However, there is another trait of this saint that we would normally find more appealing, namely, his humility. This is, after all, the man who also said: “One mightier than I is coming after me. I am not worthy to stoop and loosen the thongs of his sandals,” even as he also said: “He must increase. I must decrease.” We might even go so far as to say that John the Baptist is one of the Bible’s most preeminent exemplars of humility, which a Benedictine bishop back in the nineteenth century called “the groundwork of all the Christian virtues.” Now, as St. Teresa of Avila once said, humility is really equivalent to truth, an honest recognition of who we truly are in the sight of God.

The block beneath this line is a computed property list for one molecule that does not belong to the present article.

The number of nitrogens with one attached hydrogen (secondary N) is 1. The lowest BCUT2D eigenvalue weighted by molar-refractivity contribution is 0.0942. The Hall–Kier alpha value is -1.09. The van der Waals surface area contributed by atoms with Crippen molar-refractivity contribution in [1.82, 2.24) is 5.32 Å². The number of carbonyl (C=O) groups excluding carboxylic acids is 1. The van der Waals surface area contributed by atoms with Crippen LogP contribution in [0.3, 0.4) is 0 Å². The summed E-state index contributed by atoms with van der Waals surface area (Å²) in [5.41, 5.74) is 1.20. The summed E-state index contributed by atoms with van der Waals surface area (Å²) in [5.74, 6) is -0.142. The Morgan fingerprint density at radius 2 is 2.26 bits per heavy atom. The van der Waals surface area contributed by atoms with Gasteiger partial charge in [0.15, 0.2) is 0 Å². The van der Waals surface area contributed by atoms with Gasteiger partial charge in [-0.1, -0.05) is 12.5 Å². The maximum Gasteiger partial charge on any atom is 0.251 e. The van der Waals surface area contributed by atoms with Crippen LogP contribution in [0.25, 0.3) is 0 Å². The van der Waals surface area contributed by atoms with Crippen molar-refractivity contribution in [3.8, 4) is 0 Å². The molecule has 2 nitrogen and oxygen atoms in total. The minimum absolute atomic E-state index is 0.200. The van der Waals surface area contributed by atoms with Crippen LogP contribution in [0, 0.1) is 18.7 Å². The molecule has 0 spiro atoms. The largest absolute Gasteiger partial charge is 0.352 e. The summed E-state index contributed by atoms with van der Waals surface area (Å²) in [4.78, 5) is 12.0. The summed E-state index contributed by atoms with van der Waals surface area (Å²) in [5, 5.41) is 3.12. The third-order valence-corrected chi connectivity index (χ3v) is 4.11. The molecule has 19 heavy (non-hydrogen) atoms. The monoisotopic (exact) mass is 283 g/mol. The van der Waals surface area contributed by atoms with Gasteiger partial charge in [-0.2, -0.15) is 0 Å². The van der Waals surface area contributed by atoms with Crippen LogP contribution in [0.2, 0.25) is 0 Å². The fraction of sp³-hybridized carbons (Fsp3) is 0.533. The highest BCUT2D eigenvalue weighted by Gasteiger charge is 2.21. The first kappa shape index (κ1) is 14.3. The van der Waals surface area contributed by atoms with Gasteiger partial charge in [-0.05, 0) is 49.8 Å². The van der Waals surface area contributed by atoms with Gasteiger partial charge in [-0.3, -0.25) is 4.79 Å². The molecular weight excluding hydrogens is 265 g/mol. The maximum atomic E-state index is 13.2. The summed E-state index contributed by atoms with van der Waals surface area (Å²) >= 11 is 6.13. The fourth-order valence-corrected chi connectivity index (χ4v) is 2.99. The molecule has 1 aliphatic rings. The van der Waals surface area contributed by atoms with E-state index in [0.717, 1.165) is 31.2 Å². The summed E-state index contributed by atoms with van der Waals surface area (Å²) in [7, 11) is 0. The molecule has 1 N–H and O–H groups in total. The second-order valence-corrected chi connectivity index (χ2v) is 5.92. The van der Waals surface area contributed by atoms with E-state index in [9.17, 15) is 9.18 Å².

Still, even among Christian authors who clearly recognize that in comparison with God’s goodness and power we are only beggars, the tone with which they express this insight varies greatly. In the monastic rule according to which I live, St. Benedict writes in his chapter on humility that “the seventh step of humility is that a person not only admits with his tongue but is also convinced in his heart that he is inferior to all and of less value, humbling himself and saying with the psalmist, ‘I am truly a worm, not a man, scorned by men and despised by the people.’”
How different is something written much more recently by another monk, Thomas Merton, who certainly knew Benedict’s Rule inside out but did not follow that saint’s tone in one of his most celebrated passages, the one describing how he came to abandon the spurious attitude of monastic elitism and separatism that had characterized much of his thought up until that day in 1958 on a street corner in Louisville, when he came to understand how much he had in common with everyone else and how much he loved them. In his own well-known words: